The Toledo Museum of Art is considering buying Glenwood Lutheran Church, 1716 Glenwood Ave. The original structure was erected in 1901, though there have been updates to the building since then.
The Toledo Museum of Art is in discussions to acquire Glenwood Evangelical Lutheran Church next door on Monroe Street, possibly for an expansion of the Toledo School for the Arts, officials of all three institutions confirmed Tuesday.
Though described as in the early phases, talks focus on financial problems facing the congregation of the 113-year-old church, the goal of Toledo School for the Arts to open an elementary school, and the art museum’s desire to consolidate its campus.
Mira Samson, president of the Glenwood Church Council, said the church has been in discussions about selling its property to the museum for about a year. Recently, the church invited the museum to make an offer.
“We are in conversation, that’s all. There have been no bids made,” Mrs. Samson said. “I think their aim is to build an arts school. The property would be for expanding the museum in some way. They would have that whole section.”
The church was founded at Glenwood Avenue and Monroe Street in 1901. The present two buildings, an educational facility and the sanctuary, were constructed in the 1950s and ’60s. The church was built on the foundation of the previous sanctuary.
According to an article in The Blade, the new sanctuary was dedicated 50 years ago, on April 12, 1964. The church eschewed “a popular architectural trend of functionalism and simplicity” and went with a traditional Gothic design with a stone facade. Inside are carved walnut paneling and furnishings, and completing the outside is a stone tower. The stained-glass windows were made in Europe and depict symbols of the church year.
Museum Director Brian Kennedy confirmed the church has invited the museum to make an offer for the property. He said speculation about what the museum would do with it is inappropriate until the church makes a decision.
“The future plans for the area don’t arise if they’re not interested in selling the church,” Mr. Kennedy said. “We want to respect the right of the congregation to make a decision.”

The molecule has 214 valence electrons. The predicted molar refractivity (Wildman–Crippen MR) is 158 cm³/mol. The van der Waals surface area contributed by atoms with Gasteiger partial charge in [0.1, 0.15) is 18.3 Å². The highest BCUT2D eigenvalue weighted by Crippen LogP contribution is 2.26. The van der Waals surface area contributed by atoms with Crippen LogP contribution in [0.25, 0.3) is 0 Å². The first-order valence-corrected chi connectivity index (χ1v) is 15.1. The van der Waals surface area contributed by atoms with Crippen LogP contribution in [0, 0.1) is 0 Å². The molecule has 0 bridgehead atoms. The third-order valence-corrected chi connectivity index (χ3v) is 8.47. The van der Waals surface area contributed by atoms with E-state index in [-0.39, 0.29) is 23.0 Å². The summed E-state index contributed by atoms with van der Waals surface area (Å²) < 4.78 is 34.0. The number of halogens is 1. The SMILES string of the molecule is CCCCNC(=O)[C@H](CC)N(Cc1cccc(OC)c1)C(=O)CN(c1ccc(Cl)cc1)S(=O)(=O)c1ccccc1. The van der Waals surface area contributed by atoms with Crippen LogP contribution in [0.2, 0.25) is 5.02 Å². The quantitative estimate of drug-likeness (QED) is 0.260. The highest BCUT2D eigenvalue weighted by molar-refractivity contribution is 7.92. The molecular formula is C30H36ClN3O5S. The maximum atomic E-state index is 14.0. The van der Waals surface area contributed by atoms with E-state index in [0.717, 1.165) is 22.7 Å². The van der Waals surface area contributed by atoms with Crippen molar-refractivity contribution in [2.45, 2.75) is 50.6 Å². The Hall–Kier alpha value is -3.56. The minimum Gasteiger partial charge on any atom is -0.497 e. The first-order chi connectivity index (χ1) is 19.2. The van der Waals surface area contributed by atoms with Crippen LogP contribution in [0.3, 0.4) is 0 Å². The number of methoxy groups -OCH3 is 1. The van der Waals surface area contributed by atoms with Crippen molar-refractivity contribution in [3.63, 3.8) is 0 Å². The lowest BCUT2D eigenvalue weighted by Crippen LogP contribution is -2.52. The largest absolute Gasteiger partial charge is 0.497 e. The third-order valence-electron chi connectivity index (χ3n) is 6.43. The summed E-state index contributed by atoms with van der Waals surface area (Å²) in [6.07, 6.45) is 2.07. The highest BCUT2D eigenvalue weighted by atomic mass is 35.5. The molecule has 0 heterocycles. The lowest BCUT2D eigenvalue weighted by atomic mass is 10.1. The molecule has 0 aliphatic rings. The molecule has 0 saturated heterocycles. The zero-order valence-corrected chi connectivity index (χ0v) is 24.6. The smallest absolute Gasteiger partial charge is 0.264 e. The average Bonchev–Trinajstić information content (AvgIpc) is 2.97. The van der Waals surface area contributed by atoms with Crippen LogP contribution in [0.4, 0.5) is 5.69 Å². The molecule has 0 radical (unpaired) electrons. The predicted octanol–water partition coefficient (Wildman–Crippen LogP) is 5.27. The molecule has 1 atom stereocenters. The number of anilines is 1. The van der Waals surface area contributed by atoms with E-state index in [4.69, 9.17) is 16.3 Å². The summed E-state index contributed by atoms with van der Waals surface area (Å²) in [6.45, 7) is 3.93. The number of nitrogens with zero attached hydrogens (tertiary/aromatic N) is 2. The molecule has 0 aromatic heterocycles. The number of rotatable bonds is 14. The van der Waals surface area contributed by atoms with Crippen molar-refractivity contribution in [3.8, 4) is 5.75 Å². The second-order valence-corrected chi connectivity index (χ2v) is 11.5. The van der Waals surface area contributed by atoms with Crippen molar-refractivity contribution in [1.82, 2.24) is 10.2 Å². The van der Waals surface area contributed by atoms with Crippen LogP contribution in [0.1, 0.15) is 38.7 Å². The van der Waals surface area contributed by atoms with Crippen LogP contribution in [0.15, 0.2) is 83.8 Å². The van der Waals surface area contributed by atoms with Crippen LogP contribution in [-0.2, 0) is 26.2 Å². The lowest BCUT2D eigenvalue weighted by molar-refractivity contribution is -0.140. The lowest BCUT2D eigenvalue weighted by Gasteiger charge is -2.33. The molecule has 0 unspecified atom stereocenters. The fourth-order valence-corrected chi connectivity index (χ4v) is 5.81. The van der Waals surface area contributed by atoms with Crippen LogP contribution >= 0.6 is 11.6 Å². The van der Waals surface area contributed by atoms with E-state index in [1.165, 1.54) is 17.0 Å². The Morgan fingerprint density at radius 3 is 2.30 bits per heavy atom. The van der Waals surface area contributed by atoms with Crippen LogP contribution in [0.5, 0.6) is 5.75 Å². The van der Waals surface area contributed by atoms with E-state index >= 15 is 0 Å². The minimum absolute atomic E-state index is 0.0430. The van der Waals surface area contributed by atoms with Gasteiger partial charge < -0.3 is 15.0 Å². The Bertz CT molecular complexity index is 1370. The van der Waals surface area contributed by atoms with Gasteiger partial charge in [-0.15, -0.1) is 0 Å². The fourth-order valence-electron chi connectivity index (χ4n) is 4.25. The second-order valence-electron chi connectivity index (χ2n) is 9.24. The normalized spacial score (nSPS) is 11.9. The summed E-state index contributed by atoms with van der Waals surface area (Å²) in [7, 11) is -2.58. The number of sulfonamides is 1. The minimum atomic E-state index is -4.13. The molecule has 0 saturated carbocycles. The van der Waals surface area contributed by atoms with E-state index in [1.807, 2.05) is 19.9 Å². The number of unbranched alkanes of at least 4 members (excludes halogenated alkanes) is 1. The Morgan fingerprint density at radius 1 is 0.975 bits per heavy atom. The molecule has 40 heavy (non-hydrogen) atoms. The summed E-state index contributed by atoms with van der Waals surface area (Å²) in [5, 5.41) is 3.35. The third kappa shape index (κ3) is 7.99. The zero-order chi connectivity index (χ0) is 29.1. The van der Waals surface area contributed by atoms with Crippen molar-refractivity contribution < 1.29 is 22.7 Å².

He said the museum’s vision for 2020 is to further integrate its 36-acre campus and focus on art education.
“There is a thought that we would expand on the other side [from the University of Toledo’s Center for the Visual Arts]. The Glenwood Church would have to decide whether they want to sell and there have been discussions with the Toledo School for the Arts,” Mr. Kennedy said.
Kelly Garrow, museum director of communications, said it would be “way premature” to comment on whether demolition and new construction are in the future of the church site.
She said the museum this year bought a strip of land from Glenwood Church to gain full possession of the section of West Grove Place that borders the museum’s rear parking lot.
Martin Porter, director of the arts school, said the charter school has had the stated goal of adding an elementary level for about six years. The school at 333 14th St. offers grades 6-12 and is at capacity with about 672 students.
“Serendipitously, if the church were to sell that property to the museum, the opportunity for us to begin something there with the museum resources right at hand for elementary students that could also be a feeder for our program would be absolutely fantastic,” Mr. Porter said. “There are a whole lot of challenges before I think it’s a reality.”
He would not commit to any demolition plans but said the board would rather avoid a replay of taking over an aging structure, as it did with its present building.
The museum and church are in the Old West End Historic District. The historic district commission would have to approve a building demolition, but based on its record it is “highly unlikely” to approve razing a historic building in good repair, said Molly Maguire, principal planner with the Toledo Plan Commission and secretary to the historic district commission. An applicant may appeal a decision from the commission to the plan commission.
She said the church is considered historic for several reasons, including that it is older than 50 years, and it predated creation of the historic district in 1980.
Mrs. Samson said the congregation has to decide whether to stay together, and if so, whether to try to remain at its present location.
“It’s no secret that our membership rolls are down, and that is a grand old building that needs maintenance, and so this comes at a time that we certainly need to entertain the thought of selling,” she said.